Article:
Most pituitary tumors are pituitary adenomas: benign, slow-growing tumors that arise from cells in the pituitary gland. The pituitary gland is located at the base of the brain, just behind the eyes. The pituitary gland is considered to be the master hormone gland that regulates the body's hormones.
Our comprehensive approach to diagnosis and treatment of pituitary conditions sets the UCLA Pituitary Tumor Program apart. Our physicians treat a high volume of patients every year and perform over 100 pituitary surgeries a year, making us one of the top programs in the United States.
Learn more about pituitary adenomas:
The pituitary gland has different types of pituitary cells, each producing special hormones released into the bloodstream that affect other organs in the body.
Pituitary tumors originate from one of these specialized cells. If the tumor cells produce an excess of one or more hormones, it is called a "functional" adenoma. Examples of functional adenomas include:
Pituitary tumors that do not secrete active hormones are called clinically nonfunctioning adenomas.
Pituitary adenomas are relatively common. Tiny, microscopic pituitary adenomas are found in one in five adults. However, most of these tumors never grow or cause problems. Often, a patient is undergoing a magnetic resonance imaging (MRI) scan of the brain for another reason, and the doctor discovers a pituitary adenoma.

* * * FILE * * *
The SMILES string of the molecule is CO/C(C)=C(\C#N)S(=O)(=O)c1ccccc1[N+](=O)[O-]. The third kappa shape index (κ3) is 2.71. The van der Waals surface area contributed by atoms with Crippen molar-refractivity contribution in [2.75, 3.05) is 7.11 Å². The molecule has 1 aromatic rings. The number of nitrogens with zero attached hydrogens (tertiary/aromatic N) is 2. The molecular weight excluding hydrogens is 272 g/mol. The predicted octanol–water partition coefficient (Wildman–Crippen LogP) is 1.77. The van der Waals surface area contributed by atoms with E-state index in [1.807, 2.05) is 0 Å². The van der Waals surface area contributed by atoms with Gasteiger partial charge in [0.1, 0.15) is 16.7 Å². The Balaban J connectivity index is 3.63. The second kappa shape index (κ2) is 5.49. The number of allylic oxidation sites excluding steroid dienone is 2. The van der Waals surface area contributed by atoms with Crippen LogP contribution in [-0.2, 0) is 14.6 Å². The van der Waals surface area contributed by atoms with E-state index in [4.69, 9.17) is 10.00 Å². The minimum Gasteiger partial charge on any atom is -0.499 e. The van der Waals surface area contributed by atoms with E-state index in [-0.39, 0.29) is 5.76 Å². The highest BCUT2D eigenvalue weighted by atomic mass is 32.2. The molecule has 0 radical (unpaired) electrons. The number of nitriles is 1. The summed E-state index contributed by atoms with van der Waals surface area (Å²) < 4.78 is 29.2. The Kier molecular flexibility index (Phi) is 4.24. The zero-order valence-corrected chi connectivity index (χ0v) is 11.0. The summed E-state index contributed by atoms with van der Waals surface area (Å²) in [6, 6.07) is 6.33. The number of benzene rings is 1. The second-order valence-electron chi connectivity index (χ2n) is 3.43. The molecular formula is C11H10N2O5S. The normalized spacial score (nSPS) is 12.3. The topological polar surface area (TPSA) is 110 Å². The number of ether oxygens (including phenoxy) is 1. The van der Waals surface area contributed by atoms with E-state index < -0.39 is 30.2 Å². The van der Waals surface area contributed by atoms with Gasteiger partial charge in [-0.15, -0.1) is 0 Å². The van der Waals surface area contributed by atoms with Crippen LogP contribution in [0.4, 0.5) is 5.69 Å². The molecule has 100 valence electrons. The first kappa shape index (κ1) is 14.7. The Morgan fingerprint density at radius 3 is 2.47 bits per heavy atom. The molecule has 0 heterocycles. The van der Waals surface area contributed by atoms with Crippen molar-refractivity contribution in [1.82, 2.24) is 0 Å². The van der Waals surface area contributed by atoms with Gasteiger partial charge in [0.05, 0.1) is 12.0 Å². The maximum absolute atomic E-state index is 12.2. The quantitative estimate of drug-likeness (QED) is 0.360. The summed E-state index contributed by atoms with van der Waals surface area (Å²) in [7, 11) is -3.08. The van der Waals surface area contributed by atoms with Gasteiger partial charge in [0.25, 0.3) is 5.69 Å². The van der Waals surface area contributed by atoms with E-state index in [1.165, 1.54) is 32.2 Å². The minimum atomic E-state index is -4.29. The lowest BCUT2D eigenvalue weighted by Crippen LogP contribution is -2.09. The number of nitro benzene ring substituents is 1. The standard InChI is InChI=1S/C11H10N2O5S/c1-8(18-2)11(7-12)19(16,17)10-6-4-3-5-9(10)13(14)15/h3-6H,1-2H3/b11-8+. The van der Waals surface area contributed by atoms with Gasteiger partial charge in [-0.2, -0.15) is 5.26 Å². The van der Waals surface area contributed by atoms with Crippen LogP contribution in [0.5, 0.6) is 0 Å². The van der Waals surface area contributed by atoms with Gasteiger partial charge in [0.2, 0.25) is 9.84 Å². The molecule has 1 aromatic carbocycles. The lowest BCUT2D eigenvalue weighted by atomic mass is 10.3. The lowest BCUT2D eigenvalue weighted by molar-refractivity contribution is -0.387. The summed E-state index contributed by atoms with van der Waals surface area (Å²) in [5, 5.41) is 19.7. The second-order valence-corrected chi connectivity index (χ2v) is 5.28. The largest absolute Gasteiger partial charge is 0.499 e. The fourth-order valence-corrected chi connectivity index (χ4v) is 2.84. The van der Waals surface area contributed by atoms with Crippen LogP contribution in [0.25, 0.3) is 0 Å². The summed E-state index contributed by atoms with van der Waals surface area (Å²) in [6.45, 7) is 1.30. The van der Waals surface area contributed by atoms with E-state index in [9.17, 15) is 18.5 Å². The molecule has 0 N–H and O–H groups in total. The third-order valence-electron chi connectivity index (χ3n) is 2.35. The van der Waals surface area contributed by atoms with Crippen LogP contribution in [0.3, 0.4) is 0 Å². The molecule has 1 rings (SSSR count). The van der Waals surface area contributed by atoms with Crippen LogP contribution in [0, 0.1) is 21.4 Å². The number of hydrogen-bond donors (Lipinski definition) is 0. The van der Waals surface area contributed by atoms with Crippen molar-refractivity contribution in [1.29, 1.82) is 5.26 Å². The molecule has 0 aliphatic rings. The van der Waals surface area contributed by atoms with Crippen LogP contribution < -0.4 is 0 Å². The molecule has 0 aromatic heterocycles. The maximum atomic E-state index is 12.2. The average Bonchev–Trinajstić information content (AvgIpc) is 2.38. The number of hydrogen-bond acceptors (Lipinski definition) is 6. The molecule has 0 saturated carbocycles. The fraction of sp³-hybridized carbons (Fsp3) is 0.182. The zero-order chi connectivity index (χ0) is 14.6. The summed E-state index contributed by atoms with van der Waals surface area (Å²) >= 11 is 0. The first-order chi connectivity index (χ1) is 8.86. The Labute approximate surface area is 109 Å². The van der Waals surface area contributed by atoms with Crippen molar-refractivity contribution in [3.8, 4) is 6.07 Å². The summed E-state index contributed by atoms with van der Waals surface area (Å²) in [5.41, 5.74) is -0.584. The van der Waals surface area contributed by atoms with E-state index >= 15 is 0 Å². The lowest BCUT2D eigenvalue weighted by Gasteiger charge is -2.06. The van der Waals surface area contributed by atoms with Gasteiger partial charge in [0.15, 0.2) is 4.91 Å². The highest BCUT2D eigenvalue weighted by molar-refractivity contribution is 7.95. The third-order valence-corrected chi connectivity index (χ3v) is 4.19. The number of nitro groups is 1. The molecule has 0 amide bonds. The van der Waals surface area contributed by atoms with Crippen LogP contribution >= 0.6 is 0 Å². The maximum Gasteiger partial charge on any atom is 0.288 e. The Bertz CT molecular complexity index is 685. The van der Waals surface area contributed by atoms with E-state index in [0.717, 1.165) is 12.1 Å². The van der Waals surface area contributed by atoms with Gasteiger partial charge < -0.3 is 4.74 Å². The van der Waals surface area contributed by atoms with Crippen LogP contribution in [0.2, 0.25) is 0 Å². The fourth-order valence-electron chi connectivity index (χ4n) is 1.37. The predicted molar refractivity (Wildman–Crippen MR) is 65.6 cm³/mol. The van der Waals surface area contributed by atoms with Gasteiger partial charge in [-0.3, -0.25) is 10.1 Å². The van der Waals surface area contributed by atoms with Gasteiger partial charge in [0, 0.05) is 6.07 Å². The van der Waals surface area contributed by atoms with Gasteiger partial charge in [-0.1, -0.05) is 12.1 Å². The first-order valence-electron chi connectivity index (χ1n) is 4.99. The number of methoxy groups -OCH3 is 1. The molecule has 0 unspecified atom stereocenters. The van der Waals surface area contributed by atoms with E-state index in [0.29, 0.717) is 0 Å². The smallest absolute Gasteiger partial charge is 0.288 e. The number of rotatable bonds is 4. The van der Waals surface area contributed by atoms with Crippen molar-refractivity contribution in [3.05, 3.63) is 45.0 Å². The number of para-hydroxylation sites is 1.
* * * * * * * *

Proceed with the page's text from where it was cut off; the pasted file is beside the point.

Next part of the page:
Pituitary adenomas are classified in several different ways depending upon their properties:
Most pituitary adenomas occur spontaneously, meaning they are not inherited.
There are cases of familial pituitary tumors, which is an inherited tendency to develop pituitary adenomas. However, these cases are uncommon. In many familial cases gigantism or a young onset of acromegaly is more common.
Multiple endocrine neoplasia type 1 (MEN 1) is a rare condition characterized by simultaneous tumors of the pituitary, pancreas and parathyroid glands. Pituitary adenomas develop in 25 percent of patients with MEN 1.
The symptoms that pituitary adenomas produce depend upon several factors, including whether the tumors are hormone-producing or clinically nonfunctioning.
Hormone-producing pituitary tumors can also grow to large sizes, causing the same problems described above in addition to the hormone-related effects.